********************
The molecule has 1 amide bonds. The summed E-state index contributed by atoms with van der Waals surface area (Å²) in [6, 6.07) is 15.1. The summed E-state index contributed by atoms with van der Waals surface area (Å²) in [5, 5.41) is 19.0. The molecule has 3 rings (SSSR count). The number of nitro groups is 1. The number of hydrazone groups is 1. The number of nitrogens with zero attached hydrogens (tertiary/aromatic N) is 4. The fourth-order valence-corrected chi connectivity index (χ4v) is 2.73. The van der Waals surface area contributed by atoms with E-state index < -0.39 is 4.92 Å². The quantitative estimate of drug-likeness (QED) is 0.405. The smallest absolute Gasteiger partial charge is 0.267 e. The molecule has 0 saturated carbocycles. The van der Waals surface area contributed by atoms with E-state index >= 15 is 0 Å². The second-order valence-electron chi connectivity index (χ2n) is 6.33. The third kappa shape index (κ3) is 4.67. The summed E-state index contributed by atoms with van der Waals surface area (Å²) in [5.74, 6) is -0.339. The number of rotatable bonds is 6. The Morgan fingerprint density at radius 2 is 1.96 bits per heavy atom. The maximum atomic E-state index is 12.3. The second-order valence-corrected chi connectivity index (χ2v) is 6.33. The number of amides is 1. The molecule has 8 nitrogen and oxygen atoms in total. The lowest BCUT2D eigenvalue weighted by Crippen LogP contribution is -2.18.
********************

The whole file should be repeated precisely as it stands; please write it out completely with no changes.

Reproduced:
The molecule has 1 amide bonds. The summed E-state index contributed by atoms with van der Waals surface area (Å²) in [6, 6.07) is 15.1. The summed E-state index contributed by atoms with van der Waals surface area (Å²) in [5, 5.41) is 19.0. The molecule has 3 rings (SSSR count). The number of nitro groups is 1. The number of hydrazone groups is 1. The number of nitrogens with zero attached hydrogens (tertiary/aromatic N) is 4. The fourth-order valence-corrected chi connectivity index (χ4v) is 2.73. The van der Waals surface area contributed by atoms with E-state index < -0.39 is 4.92 Å². The quantitative estimate of drug-likeness (QED) is 0.405. The smallest absolute Gasteiger partial charge is 0.267 e. The molecule has 0 saturated carbocycles. The van der Waals surface area contributed by atoms with E-state index >= 15 is 0 Å². The second-order valence-electron chi connectivity index (χ2n) is 6.33. The third kappa shape index (κ3) is 4.67. The summed E-state index contributed by atoms with van der Waals surface area (Å²) in [5.74, 6) is -0.339. The number of rotatable bonds is 6. The Morgan fingerprint density at radius 2 is 1.96 bits per heavy atom. The maximum atomic E-state index is 12.3. The second-order valence-corrected chi connectivity index (χ2v) is 6.33. The number of amides is 1. The molecule has 8 nitrogen and oxygen atoms in total. The lowest BCUT2D eigenvalue weighted by Crippen LogP contribution is -2.18.